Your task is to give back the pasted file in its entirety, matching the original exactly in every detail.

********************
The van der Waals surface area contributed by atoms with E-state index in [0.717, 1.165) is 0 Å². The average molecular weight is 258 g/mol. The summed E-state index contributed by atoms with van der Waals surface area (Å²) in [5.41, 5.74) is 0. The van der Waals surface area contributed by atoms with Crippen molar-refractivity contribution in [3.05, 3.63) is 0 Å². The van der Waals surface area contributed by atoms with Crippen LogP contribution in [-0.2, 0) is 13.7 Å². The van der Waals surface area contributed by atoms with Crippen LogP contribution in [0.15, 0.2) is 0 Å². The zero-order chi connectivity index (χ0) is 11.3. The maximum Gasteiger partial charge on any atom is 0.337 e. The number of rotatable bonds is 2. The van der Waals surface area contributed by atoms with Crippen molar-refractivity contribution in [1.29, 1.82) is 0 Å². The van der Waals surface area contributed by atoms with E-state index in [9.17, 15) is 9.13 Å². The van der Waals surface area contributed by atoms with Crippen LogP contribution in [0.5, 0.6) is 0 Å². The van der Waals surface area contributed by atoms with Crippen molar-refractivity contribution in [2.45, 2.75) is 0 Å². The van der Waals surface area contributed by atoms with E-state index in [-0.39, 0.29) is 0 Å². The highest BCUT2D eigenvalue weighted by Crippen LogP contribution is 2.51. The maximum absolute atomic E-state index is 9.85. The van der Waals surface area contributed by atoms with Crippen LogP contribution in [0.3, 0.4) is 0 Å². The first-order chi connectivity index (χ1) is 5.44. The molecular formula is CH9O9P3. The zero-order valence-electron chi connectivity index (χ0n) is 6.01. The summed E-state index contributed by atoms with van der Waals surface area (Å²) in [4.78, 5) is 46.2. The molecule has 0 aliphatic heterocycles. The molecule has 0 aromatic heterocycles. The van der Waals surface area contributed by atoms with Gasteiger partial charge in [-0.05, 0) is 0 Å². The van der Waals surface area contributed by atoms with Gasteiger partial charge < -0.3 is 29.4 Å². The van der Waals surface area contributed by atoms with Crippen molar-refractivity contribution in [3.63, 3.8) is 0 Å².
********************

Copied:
The van der Waals surface area contributed by atoms with E-state index in [0.717, 1.165) is 0 Å². The average molecular weight is 258 g/mol. The summed E-state index contributed by atoms with van der Waals surface area (Å²) in [5.41, 5.74) is 0. The van der Waals surface area contributed by atoms with Crippen molar-refractivity contribution in [3.05, 3.63) is 0 Å². The van der Waals surface area contributed by atoms with Crippen LogP contribution in [-0.2, 0) is 13.7 Å². The van der Waals surface area contributed by atoms with Crippen LogP contribution in [0.15, 0.2) is 0 Å². The zero-order chi connectivity index (χ0) is 11.3. The maximum Gasteiger partial charge on any atom is 0.337 e. The number of rotatable bonds is 2. The van der Waals surface area contributed by atoms with Crippen molar-refractivity contribution in [1.29, 1.82) is 0 Å². The van der Waals surface area contributed by atoms with E-state index in [9.17, 15) is 9.13 Å². The van der Waals surface area contributed by atoms with Crippen LogP contribution in [0.5, 0.6) is 0 Å². The van der Waals surface area contributed by atoms with Crippen molar-refractivity contribution in [2.45, 2.75) is 0 Å². The van der Waals surface area contributed by atoms with E-state index in [-0.39, 0.29) is 0 Å². The highest BCUT2D eigenvalue weighted by Crippen LogP contribution is 2.51. The maximum absolute atomic E-state index is 9.85. The van der Waals surface area contributed by atoms with Crippen LogP contribution in [0.3, 0.4) is 0 Å². The first-order chi connectivity index (χ1) is 5.44. The molecular formula is CH9O9P3. The zero-order valence-electron chi connectivity index (χ0n) is 6.01. The summed E-state index contributed by atoms with van der Waals surface area (Å²) in [4.78, 5) is 46.2. The molecule has 0 aliphatic heterocycles. The molecule has 0 aromatic heterocycles. The van der Waals surface area contributed by atoms with Gasteiger partial charge in [-0.05, 0) is 0 Å². The van der Waals surface area contributed by atoms with Gasteiger partial charge < -0.3 is 29.4 Å². The van der Waals surface area contributed by atoms with Crippen molar-refractivity contribution in [3.63, 3.8) is 0 Å².